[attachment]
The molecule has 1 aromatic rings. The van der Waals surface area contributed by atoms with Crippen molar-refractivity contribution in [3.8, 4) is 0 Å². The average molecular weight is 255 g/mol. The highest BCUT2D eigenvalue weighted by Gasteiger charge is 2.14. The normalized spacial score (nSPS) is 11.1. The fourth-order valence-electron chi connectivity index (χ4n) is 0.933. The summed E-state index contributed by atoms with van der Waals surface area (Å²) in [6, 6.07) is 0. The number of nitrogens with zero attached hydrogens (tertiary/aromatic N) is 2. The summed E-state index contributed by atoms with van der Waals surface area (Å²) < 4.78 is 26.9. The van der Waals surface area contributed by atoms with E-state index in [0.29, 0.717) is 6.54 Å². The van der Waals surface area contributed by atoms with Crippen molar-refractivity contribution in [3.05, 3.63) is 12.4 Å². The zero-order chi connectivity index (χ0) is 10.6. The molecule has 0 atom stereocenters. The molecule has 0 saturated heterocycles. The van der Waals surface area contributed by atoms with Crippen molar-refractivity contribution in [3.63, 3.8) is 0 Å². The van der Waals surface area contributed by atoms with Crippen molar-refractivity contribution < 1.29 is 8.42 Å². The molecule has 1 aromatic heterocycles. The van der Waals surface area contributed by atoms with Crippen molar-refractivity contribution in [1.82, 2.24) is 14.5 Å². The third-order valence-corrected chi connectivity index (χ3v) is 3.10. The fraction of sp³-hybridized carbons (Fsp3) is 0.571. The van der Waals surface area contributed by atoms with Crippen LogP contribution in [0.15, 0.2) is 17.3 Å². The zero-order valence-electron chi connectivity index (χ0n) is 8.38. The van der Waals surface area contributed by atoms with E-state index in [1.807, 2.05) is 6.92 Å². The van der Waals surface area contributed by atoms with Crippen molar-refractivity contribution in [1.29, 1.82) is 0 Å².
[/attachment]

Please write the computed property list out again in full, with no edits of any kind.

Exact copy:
The molecule has 1 aromatic rings. The van der Waals surface area contributed by atoms with Crippen molar-refractivity contribution in [3.8, 4) is 0 Å². The average molecular weight is 255 g/mol. The highest BCUT2D eigenvalue weighted by Gasteiger charge is 2.14. The normalized spacial score (nSPS) is 11.1. The fourth-order valence-electron chi connectivity index (χ4n) is 0.933. The summed E-state index contributed by atoms with van der Waals surface area (Å²) in [6, 6.07) is 0. The number of nitrogens with zero attached hydrogens (tertiary/aromatic N) is 2. The summed E-state index contributed by atoms with van der Waals surface area (Å²) < 4.78 is 26.9. The van der Waals surface area contributed by atoms with E-state index in [0.29, 0.717) is 6.54 Å². The van der Waals surface area contributed by atoms with Crippen molar-refractivity contribution in [3.05, 3.63) is 12.4 Å². The zero-order chi connectivity index (χ0) is 10.6. The molecule has 0 atom stereocenters. The molecule has 0 saturated heterocycles. The van der Waals surface area contributed by atoms with Crippen molar-refractivity contribution in [3.63, 3.8) is 0 Å². The van der Waals surface area contributed by atoms with Crippen molar-refractivity contribution < 1.29 is 8.42 Å². The molecule has 1 aromatic heterocycles. The van der Waals surface area contributed by atoms with Crippen molar-refractivity contribution in [1.82, 2.24) is 14.5 Å². The third-order valence-corrected chi connectivity index (χ3v) is 3.10. The fraction of sp³-hybridized carbons (Fsp3) is 0.571. The van der Waals surface area contributed by atoms with Crippen LogP contribution in [0.15, 0.2) is 17.3 Å². The zero-order valence-electron chi connectivity index (χ0n) is 8.38. The van der Waals surface area contributed by atoms with E-state index in [1.807, 2.05) is 6.92 Å². The van der Waals surface area contributed by atoms with Crippen molar-refractivity contribution in [1.29, 1.82) is 0 Å².